Effect of Exercise and/or Fitness Education on Fitness in Older, Sedentary, Obese Women

in Journal of Aging and Physical Activity
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This paper reports on fitness changes in sedentary, obese (M BMI = 32.0 kg/m2), 60- to 70-year-old women following 4 months of exercise-based intervention. One hundred eighty-two women were randomly assigned to the following groups: health and fitness education (ED) (n = 70), health and fitness education combined with aerobic training (EX) (n = 76), and control (CO) (n = 36). Pre- and postintervention assessments included predicted VO2max, body composition, resting blood pressure, muscular strength, and flexibility. Significant improvements in aerobic power (31.9%, p < .001), percent body fat (−5.4%, p < .05), and dominant hand-grip strength (4.1%, p < .001) were found in EX compared to ED and CO. Also observed was a significant improvement in flexibility for both EX (13.8%) and ED (12.5%, p < .01) compared to CO. Ninety percent (n = 164) of the women adhered to the program. Program factors contributing to adherence are discussed.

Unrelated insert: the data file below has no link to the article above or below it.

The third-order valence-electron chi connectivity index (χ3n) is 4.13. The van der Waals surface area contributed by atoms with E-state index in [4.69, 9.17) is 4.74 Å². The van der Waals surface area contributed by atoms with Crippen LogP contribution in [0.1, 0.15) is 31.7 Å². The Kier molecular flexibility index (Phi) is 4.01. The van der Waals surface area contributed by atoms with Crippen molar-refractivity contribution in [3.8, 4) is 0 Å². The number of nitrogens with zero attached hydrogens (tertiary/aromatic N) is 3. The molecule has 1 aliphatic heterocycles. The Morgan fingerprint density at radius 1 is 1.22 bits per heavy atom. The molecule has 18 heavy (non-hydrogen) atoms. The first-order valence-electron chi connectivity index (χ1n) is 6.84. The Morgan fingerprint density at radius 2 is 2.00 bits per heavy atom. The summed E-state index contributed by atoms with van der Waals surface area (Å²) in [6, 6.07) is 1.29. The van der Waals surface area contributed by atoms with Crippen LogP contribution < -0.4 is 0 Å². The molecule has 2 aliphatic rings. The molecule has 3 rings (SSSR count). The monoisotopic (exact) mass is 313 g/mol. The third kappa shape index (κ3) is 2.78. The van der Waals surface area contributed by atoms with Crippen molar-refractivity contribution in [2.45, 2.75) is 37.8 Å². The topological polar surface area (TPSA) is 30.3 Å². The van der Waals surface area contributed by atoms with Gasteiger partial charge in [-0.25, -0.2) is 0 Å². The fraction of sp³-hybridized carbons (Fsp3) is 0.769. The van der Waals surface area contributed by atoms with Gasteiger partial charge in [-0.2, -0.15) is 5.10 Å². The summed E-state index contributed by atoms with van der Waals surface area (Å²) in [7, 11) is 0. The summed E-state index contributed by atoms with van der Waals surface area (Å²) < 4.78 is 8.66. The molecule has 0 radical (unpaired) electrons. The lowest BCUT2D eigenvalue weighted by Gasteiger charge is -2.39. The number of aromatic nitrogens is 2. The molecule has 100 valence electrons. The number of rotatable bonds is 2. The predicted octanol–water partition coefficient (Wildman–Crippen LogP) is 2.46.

Patricia A. Gillett is with the College of Nursing, University of Utah, 25 S. Medical Dr., Salt Lake City, UT 84112. Andrea T. White is with the Department of Exercise and Sport Science, University of Utah. Michael S. Caserta is with the Gerontology Center, University of Utah.

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